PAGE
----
The Argument of Socrates that Virtue is not a Teachable Knowledge

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Words: 1290 |

Pages: 3|

7 min read

Published: Nov 16, 2018

Words: 1290|Pages: 3|7 min read

Published: Nov 16, 2018

Socrates’ Argument That Virtue Cannot Be Taught

In the latter half of Plato’s Meno, Socrates doubts whether virtue is a type of teachable knowledge and instead argues that it is a result of “true opinion” (97b). In reading Socrates’ argument, I find that, while his doubt that virtue is teachable knowledge is justified, the evidence he uses is flawed.

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After Meno insists that Socrates approach the original question Meno posed to him namely, “whether...virtue is something teachable, or is a natural gift, or in whatever way it comes to men” (86d) Socrates begins by laying down the first presupposition, “if virtue is a kind of knowledge, it is clear that it could be taught” (87c). This leads to a new question, is “virtue knowledge or something else” (87c)? Meno and Socrates then agree that “virtue is itself something good” (87d). Therefore, if there

“is anything else good that is different and separate from knowledge, virtue might well not be a kind of knowledge; but if there is nothing good that knowledge does not encompass, we would be right to suspect that it is a kind of knowledge” (87d).

They both find that virtue makes people good and if people are good they are beneficent “for all that is good is beneficial” (87e). Therefore, virtue is something beneficial since virtue is good. Socrates then examines other things that a beneficial to people such as health, strength and beauty. (87e). He points out “that these same things also sometimes harm one” (88a). Whether or not a good or a quality of the soul is used rightly determines whether or not it harms or benefits a person (88a). For example, if someone is courageous without wisdom then their recklessness will harm them. If they are courageous with wisdom then they are benefited. The same dynamic, of benefit coming when a good is used with wisdom and of harm coming when a good is used in ignorance, applies to other things such as moderation and mental quickness (88b). Therefore, “all that the soul undertakes and endures, if directed by wisdom, ends in happiness, but if directed by ignorance, it ends in the opposite” (88c). Therefore, it would seem that since the qualities of the soul, such as courage and moderation, are “in themselves neither beneficial nor harmful” while virtue is beneficial, it follows that virtue “must be a kind of wisdom” since wisdom helps direct the qualities of the soul to be beneficial (88d). It would appear then that if virtue is a kind of wisdom then virtue must be a kind of knowledge (88c). Moreover, good people are not good by nature but rather by learning since virtue appears to be a kind of knowledge and if it is knowledge it is teachable. (89c)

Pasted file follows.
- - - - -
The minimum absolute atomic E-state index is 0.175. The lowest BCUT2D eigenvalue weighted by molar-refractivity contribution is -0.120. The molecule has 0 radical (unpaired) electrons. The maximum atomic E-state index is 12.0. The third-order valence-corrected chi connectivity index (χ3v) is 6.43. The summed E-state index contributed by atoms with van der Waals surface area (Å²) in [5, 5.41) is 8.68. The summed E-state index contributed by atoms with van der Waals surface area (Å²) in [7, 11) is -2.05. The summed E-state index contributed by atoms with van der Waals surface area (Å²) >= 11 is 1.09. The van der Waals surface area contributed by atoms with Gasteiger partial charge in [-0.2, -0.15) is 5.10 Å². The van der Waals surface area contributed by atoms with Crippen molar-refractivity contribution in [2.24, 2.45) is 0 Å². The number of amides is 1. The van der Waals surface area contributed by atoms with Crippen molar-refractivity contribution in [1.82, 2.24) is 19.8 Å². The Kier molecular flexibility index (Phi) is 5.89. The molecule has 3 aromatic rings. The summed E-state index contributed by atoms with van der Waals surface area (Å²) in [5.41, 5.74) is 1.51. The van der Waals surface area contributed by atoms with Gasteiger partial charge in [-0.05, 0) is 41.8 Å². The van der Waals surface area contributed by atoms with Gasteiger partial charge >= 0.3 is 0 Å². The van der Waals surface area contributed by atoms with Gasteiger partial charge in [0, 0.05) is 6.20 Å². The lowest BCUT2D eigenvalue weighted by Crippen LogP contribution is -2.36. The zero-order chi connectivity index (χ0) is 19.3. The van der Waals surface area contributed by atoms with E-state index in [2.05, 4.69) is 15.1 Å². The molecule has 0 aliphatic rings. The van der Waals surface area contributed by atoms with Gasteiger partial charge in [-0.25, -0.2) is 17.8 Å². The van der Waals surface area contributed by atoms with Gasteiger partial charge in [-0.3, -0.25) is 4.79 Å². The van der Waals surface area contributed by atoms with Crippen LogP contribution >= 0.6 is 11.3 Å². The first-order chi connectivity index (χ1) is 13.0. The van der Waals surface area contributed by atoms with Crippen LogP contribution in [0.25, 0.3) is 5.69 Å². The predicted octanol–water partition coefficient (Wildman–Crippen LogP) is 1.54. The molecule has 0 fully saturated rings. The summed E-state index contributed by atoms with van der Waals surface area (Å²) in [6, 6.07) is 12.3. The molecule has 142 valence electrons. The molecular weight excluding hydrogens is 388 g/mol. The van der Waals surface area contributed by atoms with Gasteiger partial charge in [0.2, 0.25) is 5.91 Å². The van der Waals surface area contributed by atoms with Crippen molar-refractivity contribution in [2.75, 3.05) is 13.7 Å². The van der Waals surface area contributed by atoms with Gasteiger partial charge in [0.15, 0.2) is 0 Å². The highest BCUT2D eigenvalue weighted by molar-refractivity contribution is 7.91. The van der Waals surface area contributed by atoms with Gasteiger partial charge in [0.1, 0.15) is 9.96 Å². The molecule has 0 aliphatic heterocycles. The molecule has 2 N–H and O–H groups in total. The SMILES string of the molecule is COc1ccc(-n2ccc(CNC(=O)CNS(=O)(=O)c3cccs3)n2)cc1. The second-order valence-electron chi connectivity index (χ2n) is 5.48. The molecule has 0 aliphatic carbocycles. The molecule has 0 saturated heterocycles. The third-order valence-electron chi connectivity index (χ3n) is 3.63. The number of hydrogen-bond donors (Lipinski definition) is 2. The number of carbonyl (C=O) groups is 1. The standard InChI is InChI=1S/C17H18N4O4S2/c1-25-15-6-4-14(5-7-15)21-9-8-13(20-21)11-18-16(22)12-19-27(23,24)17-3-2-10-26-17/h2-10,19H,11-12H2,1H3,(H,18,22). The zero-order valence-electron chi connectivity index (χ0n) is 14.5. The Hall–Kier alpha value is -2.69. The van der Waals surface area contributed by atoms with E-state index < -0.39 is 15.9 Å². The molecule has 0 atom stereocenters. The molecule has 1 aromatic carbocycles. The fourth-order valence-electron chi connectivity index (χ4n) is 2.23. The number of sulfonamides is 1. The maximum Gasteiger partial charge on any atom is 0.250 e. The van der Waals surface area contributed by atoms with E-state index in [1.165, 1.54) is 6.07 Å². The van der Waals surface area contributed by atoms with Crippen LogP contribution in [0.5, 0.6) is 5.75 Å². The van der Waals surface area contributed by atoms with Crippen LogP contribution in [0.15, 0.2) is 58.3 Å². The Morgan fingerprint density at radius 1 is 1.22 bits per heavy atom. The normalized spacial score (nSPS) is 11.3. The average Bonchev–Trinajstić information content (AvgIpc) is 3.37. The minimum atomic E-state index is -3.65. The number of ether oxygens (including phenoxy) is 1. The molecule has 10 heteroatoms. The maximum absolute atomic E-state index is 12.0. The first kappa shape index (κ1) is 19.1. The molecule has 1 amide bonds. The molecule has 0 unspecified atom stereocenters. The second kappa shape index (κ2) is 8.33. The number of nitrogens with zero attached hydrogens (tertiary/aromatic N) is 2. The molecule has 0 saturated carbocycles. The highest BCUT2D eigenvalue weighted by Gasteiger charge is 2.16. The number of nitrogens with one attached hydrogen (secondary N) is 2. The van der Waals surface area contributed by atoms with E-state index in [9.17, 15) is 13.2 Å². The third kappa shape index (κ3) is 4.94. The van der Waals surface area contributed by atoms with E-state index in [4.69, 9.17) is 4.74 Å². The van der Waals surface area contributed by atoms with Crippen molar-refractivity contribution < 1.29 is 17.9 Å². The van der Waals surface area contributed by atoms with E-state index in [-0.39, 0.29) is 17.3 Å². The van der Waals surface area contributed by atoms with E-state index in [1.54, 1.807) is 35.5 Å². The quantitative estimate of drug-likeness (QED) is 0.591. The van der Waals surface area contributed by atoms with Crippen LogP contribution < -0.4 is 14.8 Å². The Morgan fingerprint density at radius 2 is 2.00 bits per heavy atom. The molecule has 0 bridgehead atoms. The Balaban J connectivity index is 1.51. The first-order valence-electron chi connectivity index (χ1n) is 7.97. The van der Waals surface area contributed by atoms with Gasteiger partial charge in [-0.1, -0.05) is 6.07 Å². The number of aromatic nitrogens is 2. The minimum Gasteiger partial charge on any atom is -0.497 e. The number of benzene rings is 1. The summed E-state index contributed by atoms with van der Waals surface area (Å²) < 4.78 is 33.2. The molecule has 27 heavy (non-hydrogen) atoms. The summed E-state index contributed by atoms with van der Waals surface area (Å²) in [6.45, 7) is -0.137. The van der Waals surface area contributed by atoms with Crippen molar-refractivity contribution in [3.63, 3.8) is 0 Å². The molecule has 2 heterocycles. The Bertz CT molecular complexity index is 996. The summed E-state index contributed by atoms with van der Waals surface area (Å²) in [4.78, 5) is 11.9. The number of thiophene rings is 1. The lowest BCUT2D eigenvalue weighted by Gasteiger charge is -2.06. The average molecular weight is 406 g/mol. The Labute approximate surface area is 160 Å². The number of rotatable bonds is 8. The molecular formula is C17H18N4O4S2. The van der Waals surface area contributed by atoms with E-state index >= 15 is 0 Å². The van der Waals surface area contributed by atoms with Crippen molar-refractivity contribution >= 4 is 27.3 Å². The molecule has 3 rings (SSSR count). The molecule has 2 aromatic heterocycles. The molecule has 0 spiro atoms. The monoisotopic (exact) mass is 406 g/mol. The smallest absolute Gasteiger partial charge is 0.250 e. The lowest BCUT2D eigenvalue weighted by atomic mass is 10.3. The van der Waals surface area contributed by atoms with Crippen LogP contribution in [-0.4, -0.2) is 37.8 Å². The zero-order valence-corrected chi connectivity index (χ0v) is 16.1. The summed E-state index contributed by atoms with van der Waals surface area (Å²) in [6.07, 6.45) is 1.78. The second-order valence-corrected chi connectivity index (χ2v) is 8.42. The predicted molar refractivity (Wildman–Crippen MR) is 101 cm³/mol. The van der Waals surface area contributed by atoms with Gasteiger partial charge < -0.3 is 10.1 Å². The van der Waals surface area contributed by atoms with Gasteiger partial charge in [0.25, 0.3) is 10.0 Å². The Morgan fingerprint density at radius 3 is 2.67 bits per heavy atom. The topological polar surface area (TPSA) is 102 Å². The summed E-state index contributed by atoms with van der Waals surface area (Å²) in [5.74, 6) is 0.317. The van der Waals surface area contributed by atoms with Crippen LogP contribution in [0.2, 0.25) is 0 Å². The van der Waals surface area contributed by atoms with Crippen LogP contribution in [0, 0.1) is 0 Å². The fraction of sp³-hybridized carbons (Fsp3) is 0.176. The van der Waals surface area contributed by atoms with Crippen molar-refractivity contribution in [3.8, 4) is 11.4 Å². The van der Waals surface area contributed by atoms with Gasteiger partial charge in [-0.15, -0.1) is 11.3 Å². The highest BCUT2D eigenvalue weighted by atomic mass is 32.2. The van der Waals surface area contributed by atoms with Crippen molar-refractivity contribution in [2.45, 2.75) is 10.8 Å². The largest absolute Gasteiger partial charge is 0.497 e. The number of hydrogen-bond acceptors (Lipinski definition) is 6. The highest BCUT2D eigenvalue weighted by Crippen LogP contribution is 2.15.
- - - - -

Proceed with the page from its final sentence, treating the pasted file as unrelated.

Socrates takes issue with the conclusion drawn that virtue is teachable knowledge saying, “I am not saying that it is wrong to say that virtue is teachable if it is knowledge, but look whether it is reasonable of me to doubt whether it is knowledge” (89d). He maintains the original presupposition that knowledge is teachable and instead takes issue with virtue being a kind of knowledge. The first argument he presents against virtue being knowledge is the fact that he “often tried to find out whether there were any teachers of [virtue], but in spite of all [his] efforts [he couldn’t] find any” (89e). Socrates points out that if someone were to wish to learn a trade such as shoemaking [90c], being a physician, flute playing, or any other crafts [90d] one would go to someone who is knowledgeable in those respective crafts. There are no tradesmen of virtue. Those that claim to be able to teach virtue or, at least, imply that they can teach virtue, the sophists, are, at a minimum, misleading their pupils (91b-92c). When Socrates asks Anytus who would be these teachers of virtue, Anytus says that any of the gentlemen of Athens could teach someone virtue and that those men learned it from virtuous gentlemen of the past (92e-93a). Socrates replies that if that were true then many of the men known to conduct their affairs with virtue would then teach their children virtue in addition to all the other lessons that their children are taught (93a-94e). Socrates gives examples of such virtuous men who failed to teach their children virtue. Therefore, Socrates says, since some of the most virtuous gentlemen of Athens failed to teach their children virtue, “virtue can certainly not be taught” (94e). There are no teachers therefore there are no pupils learning virtue from teachers (96c). Therefore, since virtue cannot be taught, it cannot be a kind of knowledge since knowledge is teachable.